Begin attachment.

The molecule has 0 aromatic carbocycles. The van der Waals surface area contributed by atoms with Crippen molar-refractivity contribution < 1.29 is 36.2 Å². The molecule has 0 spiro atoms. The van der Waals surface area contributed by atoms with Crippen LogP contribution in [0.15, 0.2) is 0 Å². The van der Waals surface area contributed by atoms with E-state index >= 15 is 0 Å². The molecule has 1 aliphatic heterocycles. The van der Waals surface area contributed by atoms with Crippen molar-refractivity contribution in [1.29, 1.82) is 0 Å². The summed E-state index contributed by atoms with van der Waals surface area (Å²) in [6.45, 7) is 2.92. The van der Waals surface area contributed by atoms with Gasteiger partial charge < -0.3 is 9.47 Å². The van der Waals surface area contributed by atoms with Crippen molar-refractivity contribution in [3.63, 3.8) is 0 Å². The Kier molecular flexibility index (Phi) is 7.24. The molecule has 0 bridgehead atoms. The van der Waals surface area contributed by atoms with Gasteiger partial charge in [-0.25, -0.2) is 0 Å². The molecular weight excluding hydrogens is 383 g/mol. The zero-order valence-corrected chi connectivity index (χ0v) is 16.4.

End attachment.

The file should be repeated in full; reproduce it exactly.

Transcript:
The molecule has 0 aromatic carbocycles. The van der Waals surface area contributed by atoms with Crippen molar-refractivity contribution < 1.29 is 36.2 Å². The molecule has 0 spiro atoms. The van der Waals surface area contributed by atoms with Crippen LogP contribution in [0.15, 0.2) is 0 Å². The van der Waals surface area contributed by atoms with E-state index >= 15 is 0 Å². The molecule has 1 aliphatic heterocycles. The van der Waals surface area contributed by atoms with Crippen molar-refractivity contribution in [1.29, 1.82) is 0 Å². The summed E-state index contributed by atoms with van der Waals surface area (Å²) in [6.45, 7) is 2.92. The van der Waals surface area contributed by atoms with Gasteiger partial charge < -0.3 is 9.47 Å². The van der Waals surface area contributed by atoms with Crippen molar-refractivity contribution in [3.63, 3.8) is 0 Å². The Kier molecular flexibility index (Phi) is 7.24. The molecule has 0 bridgehead atoms. The van der Waals surface area contributed by atoms with Gasteiger partial charge in [-0.25, -0.2) is 0 Å². The molecular weight excluding hydrogens is 383 g/mol. The zero-order valence-corrected chi connectivity index (χ0v) is 16.4.